Friday, June 25, 2010

GIRL IN TROUBLE

(1963; Brandon Chase)
Ahhh, life on the farm…circa 1963, Louisiana. Mmm hmm. Well, alright, it doesn’t sound that good. But it could be worse, much worse, especially if you’re a naive blonde beauty looking for indeterminate “kicks” and the kind of excitement that only urban squalor can seem to promise. Anything at all, just PLEASE don’t make me cook Pa’s dinners anymore…
GIRL IN TROUBLE tells the sordid tale of Judy Collins (the gorgeous Tammy Clarke), a farmer’s daughter who decides to chuck the stale humdrum of small town life for the bright lights of New Orleans. Which means she’s also ditching steady beau Johnny, whom she describes as solid and reliable but fears “moving from Pa’s kitchen to Johnny’s kitchen” would be the equivalent of changing cells in the same prison. Amen, sister! So off she goes, suitcase in tow, hitching the back roads of Louisiana. “Like a fool, I took my first steps towards destruction.”
Like so many of the raincoat circuit “road show” pictures of the fifties and early sixties, GIRL IN TROUBLE is badly post-dubbed and is predominated by Judy’s narration of events as they occur. Despite this tawdry hindrance, it is surprisingly well photographed and stands out from much of the like, mostly because Tammy Clarke is exceptionally beautiful, a rarity in the sixties exploitation racket.
Almost as soon as Judy’s decided to take to the road, she’s sprained her ankle and is caught limping down a desolate stretch in the dead of night by a bumpkin who pulls up hesitantly introducing himself, “My name’s Smith…Joe Smith”. Even though it looked as if he’d strained all his brain power to muster that alias, Tammy trusts him nonetheless. This of course leads to attempted rape, thwarted when she bashes him in the head with a rock. Now she’s convinced he’s dead and, furthermore, that she has little recourse…“No one would believe my story, that much I knew.” So off she goes in his car, raucously accompanied by a veritable storm of jazz, which returns every time she finds herself in a bind throughout the movie.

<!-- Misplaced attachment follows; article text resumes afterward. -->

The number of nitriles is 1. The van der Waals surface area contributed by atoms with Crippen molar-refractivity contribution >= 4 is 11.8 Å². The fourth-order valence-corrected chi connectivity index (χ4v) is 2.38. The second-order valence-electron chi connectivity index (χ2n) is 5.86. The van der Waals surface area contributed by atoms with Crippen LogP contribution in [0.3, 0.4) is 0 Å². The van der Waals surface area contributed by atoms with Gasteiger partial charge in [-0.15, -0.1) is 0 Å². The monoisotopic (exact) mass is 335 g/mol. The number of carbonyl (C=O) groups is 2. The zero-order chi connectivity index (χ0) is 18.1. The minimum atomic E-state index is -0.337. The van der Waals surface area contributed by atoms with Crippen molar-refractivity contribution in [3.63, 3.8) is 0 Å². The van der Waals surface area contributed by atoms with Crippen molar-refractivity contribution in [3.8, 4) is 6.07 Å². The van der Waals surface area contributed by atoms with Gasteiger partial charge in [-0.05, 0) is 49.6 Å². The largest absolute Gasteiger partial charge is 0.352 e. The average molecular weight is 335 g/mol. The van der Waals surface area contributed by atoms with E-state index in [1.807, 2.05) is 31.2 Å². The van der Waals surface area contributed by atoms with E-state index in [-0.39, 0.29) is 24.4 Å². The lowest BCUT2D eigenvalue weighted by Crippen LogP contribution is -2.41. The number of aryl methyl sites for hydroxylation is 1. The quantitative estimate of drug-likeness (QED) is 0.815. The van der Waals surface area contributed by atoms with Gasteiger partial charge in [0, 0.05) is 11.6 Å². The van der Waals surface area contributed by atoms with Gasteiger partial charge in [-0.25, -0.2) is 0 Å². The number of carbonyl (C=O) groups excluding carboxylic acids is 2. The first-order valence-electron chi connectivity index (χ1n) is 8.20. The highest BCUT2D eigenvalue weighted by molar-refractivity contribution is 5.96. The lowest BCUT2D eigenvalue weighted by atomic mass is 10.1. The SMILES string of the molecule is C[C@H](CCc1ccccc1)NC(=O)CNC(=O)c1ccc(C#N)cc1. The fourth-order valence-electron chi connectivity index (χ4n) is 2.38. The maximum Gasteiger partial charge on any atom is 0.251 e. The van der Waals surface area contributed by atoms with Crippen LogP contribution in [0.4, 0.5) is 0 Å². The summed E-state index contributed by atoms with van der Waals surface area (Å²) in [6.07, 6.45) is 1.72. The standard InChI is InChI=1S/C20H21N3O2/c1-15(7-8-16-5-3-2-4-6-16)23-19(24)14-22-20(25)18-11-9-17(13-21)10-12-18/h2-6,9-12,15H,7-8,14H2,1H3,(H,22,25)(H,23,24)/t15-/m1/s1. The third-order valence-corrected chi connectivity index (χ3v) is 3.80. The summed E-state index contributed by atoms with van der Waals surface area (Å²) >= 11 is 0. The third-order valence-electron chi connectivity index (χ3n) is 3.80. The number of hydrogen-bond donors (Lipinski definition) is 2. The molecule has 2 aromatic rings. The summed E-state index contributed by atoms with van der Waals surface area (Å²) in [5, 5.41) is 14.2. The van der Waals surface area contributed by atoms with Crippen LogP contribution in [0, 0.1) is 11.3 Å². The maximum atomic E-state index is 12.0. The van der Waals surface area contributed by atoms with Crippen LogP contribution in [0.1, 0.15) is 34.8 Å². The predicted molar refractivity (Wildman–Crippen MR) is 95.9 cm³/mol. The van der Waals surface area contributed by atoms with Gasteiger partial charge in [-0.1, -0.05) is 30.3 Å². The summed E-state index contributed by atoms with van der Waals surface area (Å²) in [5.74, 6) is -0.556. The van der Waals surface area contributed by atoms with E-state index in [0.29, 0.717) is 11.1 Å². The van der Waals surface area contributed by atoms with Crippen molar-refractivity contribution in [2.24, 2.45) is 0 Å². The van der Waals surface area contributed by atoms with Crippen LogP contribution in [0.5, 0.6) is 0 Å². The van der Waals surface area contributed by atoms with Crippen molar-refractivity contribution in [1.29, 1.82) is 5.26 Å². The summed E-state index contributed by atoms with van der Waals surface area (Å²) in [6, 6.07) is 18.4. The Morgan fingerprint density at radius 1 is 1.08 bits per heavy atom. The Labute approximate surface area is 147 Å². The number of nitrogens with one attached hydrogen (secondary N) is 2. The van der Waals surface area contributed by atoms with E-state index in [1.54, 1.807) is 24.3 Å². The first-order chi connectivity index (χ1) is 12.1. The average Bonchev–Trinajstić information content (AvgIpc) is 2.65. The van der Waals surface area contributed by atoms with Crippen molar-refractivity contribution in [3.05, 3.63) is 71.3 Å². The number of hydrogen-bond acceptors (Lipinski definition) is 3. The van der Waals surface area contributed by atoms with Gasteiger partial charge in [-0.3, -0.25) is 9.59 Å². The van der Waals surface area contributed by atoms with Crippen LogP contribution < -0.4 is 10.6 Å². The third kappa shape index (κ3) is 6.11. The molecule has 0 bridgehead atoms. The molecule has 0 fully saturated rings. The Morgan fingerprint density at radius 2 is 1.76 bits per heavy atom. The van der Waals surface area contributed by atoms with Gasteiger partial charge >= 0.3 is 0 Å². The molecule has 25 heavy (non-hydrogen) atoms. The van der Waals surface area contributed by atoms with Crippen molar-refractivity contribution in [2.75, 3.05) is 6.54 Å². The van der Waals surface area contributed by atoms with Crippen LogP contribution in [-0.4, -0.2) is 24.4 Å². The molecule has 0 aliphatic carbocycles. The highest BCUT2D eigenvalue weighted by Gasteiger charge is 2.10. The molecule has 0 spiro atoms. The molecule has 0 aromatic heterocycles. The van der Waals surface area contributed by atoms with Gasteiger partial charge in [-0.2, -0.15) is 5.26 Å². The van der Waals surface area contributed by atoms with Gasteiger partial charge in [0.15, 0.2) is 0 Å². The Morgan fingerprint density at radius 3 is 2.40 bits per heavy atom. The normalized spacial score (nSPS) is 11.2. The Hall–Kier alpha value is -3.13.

Once in New Orleans, she abandons the car and finds a fleabag called the Lynrose Hotel, signing in with a creepy old lech whose disturbing half-grin is not lost on Judy (“The room clerk’s eyes followed me up the stairs… A leering old man!”). Once settled into her room, she undresses and tries in vain to wash the would-be rapist’s blood off her dress…“Oh, would I ever feel clean again? Somehow I doubted it”.

Meanwhile, the hopelessly depraved clerk lurches cat-like through the attic and into her closet…and what we essentially get here is five minutes of Judy washing her clothes topless while the ol toad licks his chops and bugs his eyes practically out of his head (lasciviously egged on by the GIRL IN TROUBLE brass section all the while…). When she catches him peeping, it’s another mad dash into the streets and into a very uncertain future… “Hours later and many blocks away, I could feel his eyes burning through my clothes”.


So she finds another flophouse and is shown around by a crusty, boozy dragon-woman called Mona, who lavishly appraises Judy’s modest room as “dark as a pit and the bed’s got more lumps in it than the bride’s rice pudding”. Mona is a rather striking old gal and acts as a kind of social barometer or grim reminder (or perhaps she’s just the aping specter of all things "underbelly"). She helps Judy get a job in a dress shop (owned by a friend) modeling lingerie and dresses, which sets up a lengthy sequence in which Judy slowly, playfully poses in a variety of naughty little items (to my surprise, this never became tedious…).
All the sudden, her new boss (an aging blonde harpy) is coolly pawning her off to a boorish Robert Mitchum-type (“I have some new material I’d like you to see… I’d like my best customer to test out my merchandise before I offer it to public”). So Judy’s told to go up to a ritzy hotel room and try on outfits for the guy, who insists she drink brandy and parade through dozens of nighties (the nerve!) until he’s aroused enough to force himself upon her (to thundering, warlike jazz accompaniment…).


When Judy breaks down to Mona (who got her the job in the first place), crying hysterically about the sexual assault, the grande dame of the Orleans gutter swiftly suggests she turn to stripping… “well, why not? What‘ve you got to lose?!”
As was the case with many of the earlier, more tepid exploitation films, a wee bit of nudity and lots of nasty implication were expected to go a long way… While I’d hesitate to guess that GIRL IN TROUBLE was a desperate plea for truth, I do think the purveyors of such kinds of filth were more than just grimy shysters. They were (for better or worse) trailblazers, breaking down old barriers and encountering the new ones… one creepy, leering old man at a time.



4 comments:

  1. Does anyone know what happened to the actress Tammy Clarke I can not find any information on her. Any Biography out there on her ? By the way it was a great movie .

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    1. Loved this one as well. Tammy Clarke is yet another mystifying, unknowable one and done starlet. She was quite lovely and I like to think she wemt on to much better things.

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    2. Hello!
      I too can't find any information about Tammy, but I heard fron her's member of family many years ago,what she don't made any films,exsept from "Girl In Trouble" and he also says,what Tammy Clark - is not a real name of this gorgeous actress.

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